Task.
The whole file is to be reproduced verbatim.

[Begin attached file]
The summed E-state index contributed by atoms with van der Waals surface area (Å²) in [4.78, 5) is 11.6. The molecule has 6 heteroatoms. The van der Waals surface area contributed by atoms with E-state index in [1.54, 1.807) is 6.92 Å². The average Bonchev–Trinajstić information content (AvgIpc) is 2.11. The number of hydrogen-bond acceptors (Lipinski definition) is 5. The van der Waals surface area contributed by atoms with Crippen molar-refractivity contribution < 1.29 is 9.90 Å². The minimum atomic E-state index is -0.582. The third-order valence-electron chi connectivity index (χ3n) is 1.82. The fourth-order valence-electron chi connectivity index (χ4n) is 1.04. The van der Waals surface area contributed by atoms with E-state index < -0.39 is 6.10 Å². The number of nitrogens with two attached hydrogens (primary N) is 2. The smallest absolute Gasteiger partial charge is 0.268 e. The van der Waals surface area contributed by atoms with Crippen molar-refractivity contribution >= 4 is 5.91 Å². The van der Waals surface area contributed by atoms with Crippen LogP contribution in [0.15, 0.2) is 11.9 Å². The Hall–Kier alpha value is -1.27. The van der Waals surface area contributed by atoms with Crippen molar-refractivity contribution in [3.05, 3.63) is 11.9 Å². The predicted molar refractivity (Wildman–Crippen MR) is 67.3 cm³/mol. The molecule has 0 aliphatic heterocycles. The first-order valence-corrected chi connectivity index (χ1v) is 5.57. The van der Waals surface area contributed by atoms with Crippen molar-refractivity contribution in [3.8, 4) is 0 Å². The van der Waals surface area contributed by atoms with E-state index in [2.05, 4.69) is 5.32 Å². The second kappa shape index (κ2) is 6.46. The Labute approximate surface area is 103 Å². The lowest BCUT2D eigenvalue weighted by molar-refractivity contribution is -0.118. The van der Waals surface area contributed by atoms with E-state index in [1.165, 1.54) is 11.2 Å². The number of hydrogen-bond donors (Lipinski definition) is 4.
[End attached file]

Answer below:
The summed E-state index contributed by atoms with van der Waals surface area (Å²) in [4.78, 5) is 11.6. The molecule has 6 heteroatoms. The van der Waals surface area contributed by atoms with E-state index in [1.54, 1.807) is 6.92 Å². The average Bonchev–Trinajstić information content (AvgIpc) is 2.11. The number of hydrogen-bond acceptors (Lipinski definition) is 5. The van der Waals surface area contributed by atoms with Crippen molar-refractivity contribution < 1.29 is 9.90 Å². The minimum atomic E-state index is -0.582. The third-order valence-electron chi connectivity index (χ3n) is 1.82. The fourth-order valence-electron chi connectivity index (χ4n) is 1.04. The van der Waals surface area contributed by atoms with E-state index < -0.39 is 6.10 Å². The number of nitrogens with two attached hydrogens (primary N) is 2. The smallest absolute Gasteiger partial charge is 0.268 e. The van der Waals surface area contributed by atoms with Crippen molar-refractivity contribution >= 4 is 5.91 Å². The van der Waals surface area contributed by atoms with Crippen LogP contribution in [0.15, 0.2) is 11.9 Å². The Hall–Kier alpha value is -1.27. The van der Waals surface area contributed by atoms with Crippen molar-refractivity contribution in [3.05, 3.63) is 11.9 Å². The predicted molar refractivity (Wildman–Crippen MR) is 67.3 cm³/mol. The molecule has 0 aliphatic heterocycles. The first-order valence-corrected chi connectivity index (χ1v) is 5.57. The van der Waals surface area contributed by atoms with Crippen molar-refractivity contribution in [3.8, 4) is 0 Å². The van der Waals surface area contributed by atoms with E-state index in [2.05, 4.69) is 5.32 Å². The second kappa shape index (κ2) is 6.46. The Labute approximate surface area is 103 Å². The lowest BCUT2D eigenvalue weighted by molar-refractivity contribution is -0.118. The van der Waals surface area contributed by atoms with E-state index in [1.165, 1.54) is 11.2 Å². The number of hydrogen-bond donors (Lipinski definition) is 4.